After a recommendation from a fellow TA, Mary Beth mentioned to Zach that they should check out McFarlin UMC. The first Sunday may have felt different with an outdoor service and everyone in masks. But the smiles and warm welcomes they received radiated past the masks, and they knew this was a community worth checking out. After attending worship as a family for a couple months, Zach began volunteering in Children’s Sunday school as McFarlin began having in-person Sunday school for the first time in over a year.

“Coming here, even after that first Easter Sunday, I realized this was a warm place,” Zach said, “so when they started having Sunday school for the kids, I reached out to Sandy to find a place to volunteer and it was wonderful. It jumpstarted life for me and helped get me back into the person I need to be.”

As the family began cultivating a weekly routine of church and volunteering, something happened. Shoulders relieved of the burden of the unknown began to relax. Minds relieved of the burden of instability found rest. And souls weary for worship, community and service found renewed joy. The intentional engagement the James family has in the life of McFarlin’s faith community has allowed each member of the family to flourish in their own unique way.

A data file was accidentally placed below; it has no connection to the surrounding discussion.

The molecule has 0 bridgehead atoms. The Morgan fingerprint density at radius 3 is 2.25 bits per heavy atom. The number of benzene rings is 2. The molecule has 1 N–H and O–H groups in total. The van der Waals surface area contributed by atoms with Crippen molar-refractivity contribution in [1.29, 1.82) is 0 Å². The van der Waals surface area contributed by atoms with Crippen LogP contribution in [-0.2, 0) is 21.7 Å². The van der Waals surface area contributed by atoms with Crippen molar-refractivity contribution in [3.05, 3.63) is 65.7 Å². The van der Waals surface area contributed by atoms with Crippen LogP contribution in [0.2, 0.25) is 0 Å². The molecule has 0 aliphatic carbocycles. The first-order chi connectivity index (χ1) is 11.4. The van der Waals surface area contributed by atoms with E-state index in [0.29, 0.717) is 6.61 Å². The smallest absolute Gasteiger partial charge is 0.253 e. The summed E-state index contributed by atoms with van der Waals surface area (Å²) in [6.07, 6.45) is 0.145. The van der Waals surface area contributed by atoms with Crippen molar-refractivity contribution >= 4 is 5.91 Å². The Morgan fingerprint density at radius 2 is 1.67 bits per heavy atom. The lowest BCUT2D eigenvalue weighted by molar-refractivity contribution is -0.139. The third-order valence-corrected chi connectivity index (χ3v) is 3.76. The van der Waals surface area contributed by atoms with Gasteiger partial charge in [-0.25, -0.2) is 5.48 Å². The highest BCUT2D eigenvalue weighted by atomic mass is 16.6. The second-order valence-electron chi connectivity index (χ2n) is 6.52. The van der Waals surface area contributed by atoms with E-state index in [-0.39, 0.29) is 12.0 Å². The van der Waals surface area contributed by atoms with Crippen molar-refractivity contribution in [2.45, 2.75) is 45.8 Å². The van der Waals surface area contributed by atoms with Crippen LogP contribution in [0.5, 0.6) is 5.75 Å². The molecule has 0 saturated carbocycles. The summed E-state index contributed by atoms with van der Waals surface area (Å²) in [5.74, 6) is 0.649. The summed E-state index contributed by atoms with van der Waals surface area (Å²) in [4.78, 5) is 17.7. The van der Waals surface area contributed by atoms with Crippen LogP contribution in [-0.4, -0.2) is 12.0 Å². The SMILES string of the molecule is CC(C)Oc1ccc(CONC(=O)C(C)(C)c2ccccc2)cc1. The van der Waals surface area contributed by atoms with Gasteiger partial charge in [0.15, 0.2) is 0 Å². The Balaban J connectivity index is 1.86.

We want to make sure that there are places for our children to feel the way they feel. It’s important for them to know that the church is a safe place for them to be, even if the world isn’t so safe.

London joined the 3rd grade Bible class last fall and has seen how relationships can deepen her faith. “Church is for learning about God,” London says, “but it’s also about learning what other people think about God. You can think about God in different ways and you can see that everyone has a different personality and perspective.”

When their oldest son, Michael stepped into the Sanctuary for the first time and sang a hymn he loved when he was younger, it sparked a little flame in his heart. The pandemic took a toll on his faith, but coming back to those foundational elements has helped him engage in a real way. One of his favorite things to do on Sunday mornings is sit at a table in the Atrium and invite parishioners to sit down and connect through donuts, coffee and conversation.

Mary Beth and Zach have found joy in seeing how their family has come alive again after such a long, burdensome season of uncertainty. They also understand their role as a family in making sure any family that steps into this building has that same experience. “We want to make sure that there are places for our children to feel how their feeling. It’s to ensure that McFarlin is here for children. We can’t just ignore them because they are our future and it’s important for them to know that church is a safe place for them to be, even if the world isn’t so safe.”

“This building, this community allows our family to be authentic,” Zach shares earnestly. “It allows us to have a place. These children are the most important things to Mary Beth and I and McFarlin is a place where we feel comfortable and makes us happy.”